"The way to win an atomic war is to make certain it never starts."
Omar Bradley (1893 - 1981), Speech to Boston Chamber of Commerce, 1948

"What difference does it make to the dead, the orphans and the homeless, whether the mad destruction is wrought under the name of totalitarianism or the holy name of liberty or democracy?"
-Mahatma Gandhi (1869 - 1948), "Non-Violence in Peace and War"

"War is an ugly thing, but not the ugliest of things. The decayed and degraded state of moral and patriotic feeling which thinks that nothing is worth war is much worse. The person who has nothing for which he is willing to fight, nothing which is more important than his own personal safety, is a miserable creature and has no chance of being free unless made and kept so by the exertions of better men than himself."
-John Stuart Mill (1806 - 1873)

"It is well that war is so terrible, or we should grow too fond of it."
-Robert E. Lee (1807 - 1870)

""Every gun that is made, every warship launched, every rocket fired signifies, in the final sense, a theft from those who hunger and are not fed, those who are cold and are not clothed. This world in arms is not spending money alone. It is spending the sweat of its laborers, the genius of its scientists, the hopes of its children . . . Under the cloud of threatening war, it is humanity hanging from a cross of iron."
-Dwight D Eisenhower, from "The Chance for Peace" address delivered before the American Society of Newspaper Editors, April 16, 1953

""Why of course the people don't want war. Why should some poor slob on a farm want to risk his life in a war when the best he can get out of it is to come back to his farm in one piece? Naturally the common people don't want war: neither in Russia, nor in England, nor for that matter in Germany. That is understood. But, after all, it is the leaders of the country who determine the policy and it is always a simple matter to drag the people along, whether it is a democracy, or a fascist dictatorship, or a parliament, or a communist dictatorship. Voice or no voice, the people can always be brought to the bidding of the leaders. That is easy. All you have to do is tell them they are being attacked, and denounce the peacemakers for lack of patriotism and exposing the country to danger. It works the same in any country."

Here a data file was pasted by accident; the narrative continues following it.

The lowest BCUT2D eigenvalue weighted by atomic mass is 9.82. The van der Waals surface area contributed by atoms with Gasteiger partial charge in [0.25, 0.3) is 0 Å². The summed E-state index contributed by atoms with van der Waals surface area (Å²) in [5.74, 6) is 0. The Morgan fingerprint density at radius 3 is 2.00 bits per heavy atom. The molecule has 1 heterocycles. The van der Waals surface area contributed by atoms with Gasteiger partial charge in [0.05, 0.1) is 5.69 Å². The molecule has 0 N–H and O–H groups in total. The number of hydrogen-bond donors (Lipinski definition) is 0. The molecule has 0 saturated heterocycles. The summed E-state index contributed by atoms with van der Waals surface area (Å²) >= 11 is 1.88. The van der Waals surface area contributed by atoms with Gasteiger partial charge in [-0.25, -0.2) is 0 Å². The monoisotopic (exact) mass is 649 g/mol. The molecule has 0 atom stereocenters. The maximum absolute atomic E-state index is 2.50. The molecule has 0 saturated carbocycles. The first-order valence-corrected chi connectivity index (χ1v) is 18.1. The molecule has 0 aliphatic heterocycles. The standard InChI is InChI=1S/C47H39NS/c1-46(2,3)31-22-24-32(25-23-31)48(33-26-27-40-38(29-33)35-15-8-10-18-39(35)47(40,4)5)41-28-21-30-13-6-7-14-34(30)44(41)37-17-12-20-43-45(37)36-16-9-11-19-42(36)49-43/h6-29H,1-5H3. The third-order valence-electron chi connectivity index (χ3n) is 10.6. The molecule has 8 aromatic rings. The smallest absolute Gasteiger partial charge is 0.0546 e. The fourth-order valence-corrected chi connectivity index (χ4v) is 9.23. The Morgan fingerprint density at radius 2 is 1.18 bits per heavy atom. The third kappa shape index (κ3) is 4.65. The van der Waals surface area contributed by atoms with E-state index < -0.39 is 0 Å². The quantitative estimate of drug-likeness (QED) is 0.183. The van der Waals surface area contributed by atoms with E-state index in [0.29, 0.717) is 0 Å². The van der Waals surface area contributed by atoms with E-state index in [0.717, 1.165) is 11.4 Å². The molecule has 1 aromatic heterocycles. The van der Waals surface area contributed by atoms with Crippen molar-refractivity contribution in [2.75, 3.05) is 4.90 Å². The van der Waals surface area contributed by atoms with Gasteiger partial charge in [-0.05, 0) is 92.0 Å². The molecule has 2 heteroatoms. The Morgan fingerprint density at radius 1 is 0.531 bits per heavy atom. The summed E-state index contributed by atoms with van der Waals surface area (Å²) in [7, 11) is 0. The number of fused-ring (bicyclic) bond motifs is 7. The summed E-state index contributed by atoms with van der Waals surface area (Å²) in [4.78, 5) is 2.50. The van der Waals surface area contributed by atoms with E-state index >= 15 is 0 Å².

-Hermann Goering

All Cell phones are equal

It was a bright cold day in April, and the clocks were striking thirteen.
-George Orwell, "1984", first sentence

Today's cell phone system argues for retaining network neutrality
Friday July 21, 2006 (08:00 PM GMT)
By: James Glass

For now, Internet service providers are prohibited from discriminating against connections to particular sites on the Internet: they are required to treat traffic to Google exactly the same as traffic to Yahoo! or MSN. This principle of equality is called "network neutrality." However, large telecommunication companies are lobbying congress to scrap the network neutrality rules that have been in place since the birth of the Internet. We don't have to look far to see why this is a bad idea.

Net neutrality proponents foretell a grim future for the Internet if net neutrality is scrapped: one where technology stagnates because of high entry barriers and one where a small oligarchy controls what consumers can and cannot experience. Those who want to eliminate neutrality dismiss this as alarmist, and claim that net neutrality would remove the incentive for broadband providers to build the next generation of Internet infrastructure, which all agree is sorely needed in the US.

With such wildly divergent ideas about the effects of a simple policy, wouldn't it be nice if history provided some guidance from which to evaluate these claims?

It turns out that we have a privately owned and controlled network all around us, one that closely mirrors the technical functionality of the Internet, but where there has never been a requirement for net neutrality: the US cellular phone network.

Almost all cell phones sold in the developed world have the ability to send and receive SMS (short message service) text messages. SMS is gaining popularity in the US, but only as a way to send quick messages to friends. So why aren't there a wealth of amazing and interactive services available for mobile devices? Why is there no MySpace, Craigslist, Amazon, Flikr, or eBay accessible through this network? Why are cell phone payment systems and email systems nearly nonexistent? Why haven't charities raised money or awareness of their causes through this system?